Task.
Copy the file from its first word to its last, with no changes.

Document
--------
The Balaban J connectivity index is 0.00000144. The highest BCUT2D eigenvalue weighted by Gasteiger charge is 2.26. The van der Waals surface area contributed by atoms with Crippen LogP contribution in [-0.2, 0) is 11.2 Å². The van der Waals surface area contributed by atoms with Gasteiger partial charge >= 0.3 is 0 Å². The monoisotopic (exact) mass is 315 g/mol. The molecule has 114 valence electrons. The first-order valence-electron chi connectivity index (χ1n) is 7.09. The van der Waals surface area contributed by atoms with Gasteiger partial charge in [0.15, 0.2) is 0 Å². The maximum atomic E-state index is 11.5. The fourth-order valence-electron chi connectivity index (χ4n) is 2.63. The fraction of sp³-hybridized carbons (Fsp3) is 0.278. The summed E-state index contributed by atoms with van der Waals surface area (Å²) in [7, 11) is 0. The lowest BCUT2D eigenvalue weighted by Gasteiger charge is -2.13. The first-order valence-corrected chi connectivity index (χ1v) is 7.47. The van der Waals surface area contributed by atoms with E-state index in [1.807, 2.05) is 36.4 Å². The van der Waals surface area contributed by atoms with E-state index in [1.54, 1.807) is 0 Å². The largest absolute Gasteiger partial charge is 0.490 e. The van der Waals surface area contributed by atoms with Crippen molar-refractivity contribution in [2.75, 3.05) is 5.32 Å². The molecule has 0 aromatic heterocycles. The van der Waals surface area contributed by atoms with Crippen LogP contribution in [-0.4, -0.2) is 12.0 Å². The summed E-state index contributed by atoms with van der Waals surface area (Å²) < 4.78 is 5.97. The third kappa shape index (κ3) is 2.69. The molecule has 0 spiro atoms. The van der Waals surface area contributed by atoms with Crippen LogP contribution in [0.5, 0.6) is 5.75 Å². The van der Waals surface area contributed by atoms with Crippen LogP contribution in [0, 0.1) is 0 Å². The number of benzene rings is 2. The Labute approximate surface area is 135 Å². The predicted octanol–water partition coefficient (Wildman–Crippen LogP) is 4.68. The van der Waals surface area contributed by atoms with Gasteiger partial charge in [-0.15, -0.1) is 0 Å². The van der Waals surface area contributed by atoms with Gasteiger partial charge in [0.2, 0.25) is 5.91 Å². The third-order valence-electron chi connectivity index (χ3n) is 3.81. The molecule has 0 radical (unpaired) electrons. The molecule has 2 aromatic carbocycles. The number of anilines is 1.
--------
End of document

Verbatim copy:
The Balaban J connectivity index is 0.00000144. The highest BCUT2D eigenvalue weighted by Gasteiger charge is 2.26. The van der Waals surface area contributed by atoms with Crippen LogP contribution in [-0.2, 0) is 11.2 Å². The van der Waals surface area contributed by atoms with Gasteiger partial charge >= 0.3 is 0 Å². The monoisotopic (exact) mass is 315 g/mol. The molecule has 114 valence electrons. The first-order valence-electron chi connectivity index (χ1n) is 7.09. The van der Waals surface area contributed by atoms with Gasteiger partial charge in [0.15, 0.2) is 0 Å². The maximum atomic E-state index is 11.5. The fourth-order valence-electron chi connectivity index (χ4n) is 2.63. The fraction of sp³-hybridized carbons (Fsp3) is 0.278. The summed E-state index contributed by atoms with van der Waals surface area (Å²) in [7, 11) is 0. The lowest BCUT2D eigenvalue weighted by Gasteiger charge is -2.13. The first-order valence-corrected chi connectivity index (χ1v) is 7.47. The van der Waals surface area contributed by atoms with E-state index in [1.807, 2.05) is 36.4 Å². The van der Waals surface area contributed by atoms with E-state index in [1.54, 1.807) is 0 Å². The largest absolute Gasteiger partial charge is 0.490 e. The van der Waals surface area contributed by atoms with Crippen molar-refractivity contribution in [2.75, 3.05) is 5.32 Å². The molecule has 0 aromatic heterocycles. The van der Waals surface area contributed by atoms with Crippen LogP contribution in [-0.4, -0.2) is 12.0 Å². The summed E-state index contributed by atoms with van der Waals surface area (Å²) < 4.78 is 5.97. The third kappa shape index (κ3) is 2.69. The molecule has 0 spiro atoms. The van der Waals surface area contributed by atoms with Crippen LogP contribution in [0.5, 0.6) is 5.75 Å². The van der Waals surface area contributed by atoms with Crippen LogP contribution in [0, 0.1) is 0 Å². The number of benzene rings is 2. The Labute approximate surface area is 135 Å². The predicted octanol–water partition coefficient (Wildman–Crippen LogP) is 4.68. The van der Waals surface area contributed by atoms with Gasteiger partial charge in [-0.15, -0.1) is 0 Å². The van der Waals surface area contributed by atoms with Gasteiger partial charge in [0.2, 0.25) is 5.91 Å². The third-order valence-electron chi connectivity index (χ3n) is 3.81. The molecule has 0 radical (unpaired) electrons. The molecule has 2 aromatic carbocycles. The number of anilines is 1.